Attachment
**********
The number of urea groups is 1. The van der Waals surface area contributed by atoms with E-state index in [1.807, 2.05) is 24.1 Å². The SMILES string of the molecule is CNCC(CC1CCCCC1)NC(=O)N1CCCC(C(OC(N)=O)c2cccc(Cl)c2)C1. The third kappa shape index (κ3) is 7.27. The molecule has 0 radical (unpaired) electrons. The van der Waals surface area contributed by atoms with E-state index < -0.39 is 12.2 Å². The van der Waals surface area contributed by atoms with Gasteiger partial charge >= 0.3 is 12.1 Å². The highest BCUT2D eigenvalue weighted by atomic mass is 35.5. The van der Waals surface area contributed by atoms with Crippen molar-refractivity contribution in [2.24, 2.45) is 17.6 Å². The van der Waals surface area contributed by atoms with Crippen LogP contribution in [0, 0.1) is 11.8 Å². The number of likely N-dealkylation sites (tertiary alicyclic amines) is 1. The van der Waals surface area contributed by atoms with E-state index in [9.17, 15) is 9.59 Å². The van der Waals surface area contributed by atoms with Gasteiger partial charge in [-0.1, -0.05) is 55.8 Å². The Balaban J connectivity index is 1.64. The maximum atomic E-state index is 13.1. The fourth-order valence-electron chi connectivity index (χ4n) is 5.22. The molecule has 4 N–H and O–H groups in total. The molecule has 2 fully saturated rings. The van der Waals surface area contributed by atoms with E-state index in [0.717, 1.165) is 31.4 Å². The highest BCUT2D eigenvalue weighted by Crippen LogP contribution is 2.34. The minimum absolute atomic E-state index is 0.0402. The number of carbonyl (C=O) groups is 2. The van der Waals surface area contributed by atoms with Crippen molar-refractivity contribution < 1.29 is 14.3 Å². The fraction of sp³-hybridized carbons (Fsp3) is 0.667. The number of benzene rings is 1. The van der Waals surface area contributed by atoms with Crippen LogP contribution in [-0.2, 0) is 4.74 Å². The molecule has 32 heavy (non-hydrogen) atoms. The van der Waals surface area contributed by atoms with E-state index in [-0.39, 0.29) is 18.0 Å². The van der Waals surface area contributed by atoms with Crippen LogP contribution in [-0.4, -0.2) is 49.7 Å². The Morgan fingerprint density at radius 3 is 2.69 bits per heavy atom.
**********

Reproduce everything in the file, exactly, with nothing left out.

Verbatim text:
The number of urea groups is 1. The van der Waals surface area contributed by atoms with E-state index in [1.807, 2.05) is 24.1 Å². The SMILES string of the molecule is CNCC(CC1CCCCC1)NC(=O)N1CCCC(C(OC(N)=O)c2cccc(Cl)c2)C1. The third kappa shape index (κ3) is 7.27. The molecule has 0 radical (unpaired) electrons. The van der Waals surface area contributed by atoms with E-state index < -0.39 is 12.2 Å². The van der Waals surface area contributed by atoms with Gasteiger partial charge >= 0.3 is 12.1 Å². The highest BCUT2D eigenvalue weighted by atomic mass is 35.5. The van der Waals surface area contributed by atoms with Crippen molar-refractivity contribution in [2.24, 2.45) is 17.6 Å². The van der Waals surface area contributed by atoms with Crippen LogP contribution in [0, 0.1) is 11.8 Å². The number of likely N-dealkylation sites (tertiary alicyclic amines) is 1. The van der Waals surface area contributed by atoms with E-state index in [9.17, 15) is 9.59 Å². The van der Waals surface area contributed by atoms with Gasteiger partial charge in [-0.1, -0.05) is 55.8 Å². The Balaban J connectivity index is 1.64. The maximum atomic E-state index is 13.1. The fourth-order valence-electron chi connectivity index (χ4n) is 5.22. The molecule has 4 N–H and O–H groups in total. The molecule has 2 fully saturated rings. The van der Waals surface area contributed by atoms with E-state index in [0.717, 1.165) is 31.4 Å². The highest BCUT2D eigenvalue weighted by Crippen LogP contribution is 2.34. The minimum absolute atomic E-state index is 0.0402. The number of carbonyl (C=O) groups is 2. The van der Waals surface area contributed by atoms with Crippen molar-refractivity contribution < 1.29 is 14.3 Å². The fraction of sp³-hybridized carbons (Fsp3) is 0.667. The number of benzene rings is 1. The van der Waals surface area contributed by atoms with Crippen LogP contribution in [-0.2, 0) is 4.74 Å². The molecule has 32 heavy (non-hydrogen) atoms. The van der Waals surface area contributed by atoms with E-state index in [-0.39, 0.29) is 18.0 Å². The van der Waals surface area contributed by atoms with Crippen LogP contribution in [-0.4, -0.2) is 49.7 Å². The Morgan fingerprint density at radius 3 is 2.69 bits per heavy atom.